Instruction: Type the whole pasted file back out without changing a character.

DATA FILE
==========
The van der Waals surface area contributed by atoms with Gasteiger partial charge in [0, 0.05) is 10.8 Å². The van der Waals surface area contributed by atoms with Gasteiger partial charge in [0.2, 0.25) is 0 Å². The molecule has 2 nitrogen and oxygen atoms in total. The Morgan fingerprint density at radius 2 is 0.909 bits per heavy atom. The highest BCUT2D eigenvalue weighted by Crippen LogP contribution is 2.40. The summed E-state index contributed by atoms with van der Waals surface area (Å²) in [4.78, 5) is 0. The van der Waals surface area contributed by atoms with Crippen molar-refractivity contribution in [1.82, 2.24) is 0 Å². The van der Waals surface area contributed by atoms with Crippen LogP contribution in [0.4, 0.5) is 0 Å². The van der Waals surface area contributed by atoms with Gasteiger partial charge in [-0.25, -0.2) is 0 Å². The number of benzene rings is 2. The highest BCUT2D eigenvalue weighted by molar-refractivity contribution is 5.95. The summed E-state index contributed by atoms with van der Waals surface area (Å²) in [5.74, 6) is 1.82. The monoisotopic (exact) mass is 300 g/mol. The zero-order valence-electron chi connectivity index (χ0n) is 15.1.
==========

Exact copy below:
The van der Waals surface area contributed by atoms with Gasteiger partial charge in [0, 0.05) is 10.8 Å². The van der Waals surface area contributed by atoms with Gasteiger partial charge in [0.2, 0.25) is 0 Å². The molecule has 2 nitrogen and oxygen atoms in total. The Morgan fingerprint density at radius 2 is 0.909 bits per heavy atom. The highest BCUT2D eigenvalue weighted by Crippen LogP contribution is 2.40. The summed E-state index contributed by atoms with van der Waals surface area (Å²) in [4.78, 5) is 0. The van der Waals surface area contributed by atoms with Crippen molar-refractivity contribution in [1.82, 2.24) is 0 Å². The van der Waals surface area contributed by atoms with Crippen LogP contribution in [0.4, 0.5) is 0 Å². The van der Waals surface area contributed by atoms with Gasteiger partial charge in [-0.25, -0.2) is 0 Å². The number of benzene rings is 2. The highest BCUT2D eigenvalue weighted by molar-refractivity contribution is 5.95. The summed E-state index contributed by atoms with van der Waals surface area (Å²) in [5.74, 6) is 1.82. The monoisotopic (exact) mass is 300 g/mol. The zero-order valence-electron chi connectivity index (χ0n) is 15.1.